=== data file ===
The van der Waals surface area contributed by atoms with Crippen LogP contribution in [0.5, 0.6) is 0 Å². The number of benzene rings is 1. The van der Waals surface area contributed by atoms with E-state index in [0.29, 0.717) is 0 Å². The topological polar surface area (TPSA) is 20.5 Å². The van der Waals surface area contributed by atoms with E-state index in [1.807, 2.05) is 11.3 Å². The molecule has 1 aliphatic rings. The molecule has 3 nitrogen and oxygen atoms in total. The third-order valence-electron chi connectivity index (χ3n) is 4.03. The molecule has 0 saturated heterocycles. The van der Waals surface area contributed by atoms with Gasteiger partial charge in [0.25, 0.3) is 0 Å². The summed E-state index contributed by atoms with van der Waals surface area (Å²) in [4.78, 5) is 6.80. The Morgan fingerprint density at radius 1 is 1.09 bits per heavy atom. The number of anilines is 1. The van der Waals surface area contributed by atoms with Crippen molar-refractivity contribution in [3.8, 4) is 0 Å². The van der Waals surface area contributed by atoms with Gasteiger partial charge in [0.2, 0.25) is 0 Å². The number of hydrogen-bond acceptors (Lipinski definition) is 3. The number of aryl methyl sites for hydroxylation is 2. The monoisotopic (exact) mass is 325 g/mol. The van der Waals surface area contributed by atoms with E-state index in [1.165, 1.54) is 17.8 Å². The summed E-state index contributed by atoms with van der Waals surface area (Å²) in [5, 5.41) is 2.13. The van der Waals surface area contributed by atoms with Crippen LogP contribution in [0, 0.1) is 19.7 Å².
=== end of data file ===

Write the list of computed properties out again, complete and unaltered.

The van der Waals surface area contributed by atoms with Crippen LogP contribution in [0.5, 0.6) is 0 Å². The number of benzene rings is 1. The van der Waals surface area contributed by atoms with E-state index in [0.29, 0.717) is 0 Å². The topological polar surface area (TPSA) is 20.5 Å². The van der Waals surface area contributed by atoms with E-state index in [1.807, 2.05) is 11.3 Å². The molecule has 1 aliphatic rings. The molecule has 3 nitrogen and oxygen atoms in total. The third-order valence-electron chi connectivity index (χ3n) is 4.03. The molecule has 0 saturated heterocycles. The van der Waals surface area contributed by atoms with Gasteiger partial charge in [0.25, 0.3) is 0 Å². The summed E-state index contributed by atoms with van der Waals surface area (Å²) in [4.78, 5) is 6.80. The Morgan fingerprint density at radius 1 is 1.09 bits per heavy atom. The number of anilines is 1. The van der Waals surface area contributed by atoms with Crippen molar-refractivity contribution in [3.8, 4) is 0 Å². The van der Waals surface area contributed by atoms with Gasteiger partial charge in [0.2, 0.25) is 0 Å². The number of hydrogen-bond acceptors (Lipinski definition) is 3. The number of aryl methyl sites for hydroxylation is 2. The monoisotopic (exact) mass is 325 g/mol. The van der Waals surface area contributed by atoms with E-state index in [1.165, 1.54) is 17.8 Å². The summed E-state index contributed by atoms with van der Waals surface area (Å²) in [5, 5.41) is 2.13. The van der Waals surface area contributed by atoms with Crippen LogP contribution in [0, 0.1) is 19.7 Å².